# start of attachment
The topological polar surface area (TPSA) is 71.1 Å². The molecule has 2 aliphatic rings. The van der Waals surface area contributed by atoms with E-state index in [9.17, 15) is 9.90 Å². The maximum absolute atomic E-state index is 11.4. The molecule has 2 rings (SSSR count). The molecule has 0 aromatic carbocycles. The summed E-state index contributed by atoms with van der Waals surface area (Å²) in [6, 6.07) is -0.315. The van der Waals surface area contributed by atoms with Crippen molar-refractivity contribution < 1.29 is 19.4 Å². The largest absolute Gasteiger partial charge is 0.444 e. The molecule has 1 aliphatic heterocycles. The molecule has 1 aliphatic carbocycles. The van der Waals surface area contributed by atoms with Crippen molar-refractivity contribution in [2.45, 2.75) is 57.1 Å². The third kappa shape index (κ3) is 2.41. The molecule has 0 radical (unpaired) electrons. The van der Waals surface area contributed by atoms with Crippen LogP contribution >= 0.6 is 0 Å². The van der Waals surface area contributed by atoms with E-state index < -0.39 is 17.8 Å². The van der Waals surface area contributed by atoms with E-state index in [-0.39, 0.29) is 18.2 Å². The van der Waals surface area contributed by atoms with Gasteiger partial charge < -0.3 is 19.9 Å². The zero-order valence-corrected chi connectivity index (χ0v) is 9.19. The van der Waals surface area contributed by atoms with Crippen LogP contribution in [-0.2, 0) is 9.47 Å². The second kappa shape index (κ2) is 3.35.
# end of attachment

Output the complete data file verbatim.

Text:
The topological polar surface area (TPSA) is 71.1 Å². The molecule has 2 aliphatic rings. The van der Waals surface area contributed by atoms with E-state index in [9.17, 15) is 9.90 Å². The maximum absolute atomic E-state index is 11.4. The molecule has 2 rings (SSSR count). The molecule has 0 aromatic carbocycles. The summed E-state index contributed by atoms with van der Waals surface area (Å²) in [6, 6.07) is -0.315. The van der Waals surface area contributed by atoms with Crippen molar-refractivity contribution < 1.29 is 19.4 Å². The largest absolute Gasteiger partial charge is 0.444 e. The molecule has 1 aliphatic heterocycles. The molecule has 1 aliphatic carbocycles. The van der Waals surface area contributed by atoms with Crippen molar-refractivity contribution in [2.45, 2.75) is 57.1 Å². The third kappa shape index (κ3) is 2.41. The molecule has 0 radical (unpaired) electrons. The van der Waals surface area contributed by atoms with Crippen LogP contribution >= 0.6 is 0 Å². The van der Waals surface area contributed by atoms with E-state index < -0.39 is 17.8 Å². The van der Waals surface area contributed by atoms with E-state index in [-0.39, 0.29) is 18.2 Å². The van der Waals surface area contributed by atoms with Gasteiger partial charge < -0.3 is 19.9 Å². The zero-order valence-corrected chi connectivity index (χ0v) is 9.19. The van der Waals surface area contributed by atoms with Crippen LogP contribution in [-0.2, 0) is 9.47 Å². The second kappa shape index (κ2) is 3.35.